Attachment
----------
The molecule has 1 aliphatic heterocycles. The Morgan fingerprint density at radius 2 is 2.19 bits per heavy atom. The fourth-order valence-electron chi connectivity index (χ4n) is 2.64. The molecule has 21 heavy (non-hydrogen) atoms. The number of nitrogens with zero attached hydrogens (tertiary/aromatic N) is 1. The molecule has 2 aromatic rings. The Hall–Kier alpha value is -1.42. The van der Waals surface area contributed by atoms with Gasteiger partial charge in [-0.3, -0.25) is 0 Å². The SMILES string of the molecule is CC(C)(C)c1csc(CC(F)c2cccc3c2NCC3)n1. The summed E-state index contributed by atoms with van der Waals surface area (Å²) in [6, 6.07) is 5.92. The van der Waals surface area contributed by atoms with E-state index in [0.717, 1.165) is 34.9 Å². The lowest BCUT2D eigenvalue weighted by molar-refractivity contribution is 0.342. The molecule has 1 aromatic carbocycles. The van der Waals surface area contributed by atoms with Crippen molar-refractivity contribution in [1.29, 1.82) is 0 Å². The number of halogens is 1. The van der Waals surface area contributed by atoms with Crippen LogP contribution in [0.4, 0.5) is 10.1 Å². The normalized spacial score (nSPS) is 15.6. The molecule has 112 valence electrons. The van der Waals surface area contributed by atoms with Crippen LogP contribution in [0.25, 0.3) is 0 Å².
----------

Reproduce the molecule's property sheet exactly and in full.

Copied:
The molecule has 1 aliphatic heterocycles. The Morgan fingerprint density at radius 2 is 2.19 bits per heavy atom. The fourth-order valence-electron chi connectivity index (χ4n) is 2.64. The molecule has 21 heavy (non-hydrogen) atoms. The number of nitrogens with zero attached hydrogens (tertiary/aromatic N) is 1. The molecule has 2 aromatic rings. The Hall–Kier alpha value is -1.42. The van der Waals surface area contributed by atoms with Gasteiger partial charge in [-0.3, -0.25) is 0 Å². The SMILES string of the molecule is CC(C)(C)c1csc(CC(F)c2cccc3c2NCC3)n1. The summed E-state index contributed by atoms with van der Waals surface area (Å²) in [6, 6.07) is 5.92. The van der Waals surface area contributed by atoms with E-state index in [0.717, 1.165) is 34.9 Å². The lowest BCUT2D eigenvalue weighted by molar-refractivity contribution is 0.342. The molecule has 1 aromatic carbocycles. The van der Waals surface area contributed by atoms with Crippen molar-refractivity contribution in [1.29, 1.82) is 0 Å². The number of halogens is 1. The van der Waals surface area contributed by atoms with Crippen LogP contribution in [0.4, 0.5) is 10.1 Å². The normalized spacial score (nSPS) is 15.6. The molecule has 112 valence electrons. The van der Waals surface area contributed by atoms with Crippen LogP contribution in [0.25, 0.3) is 0 Å².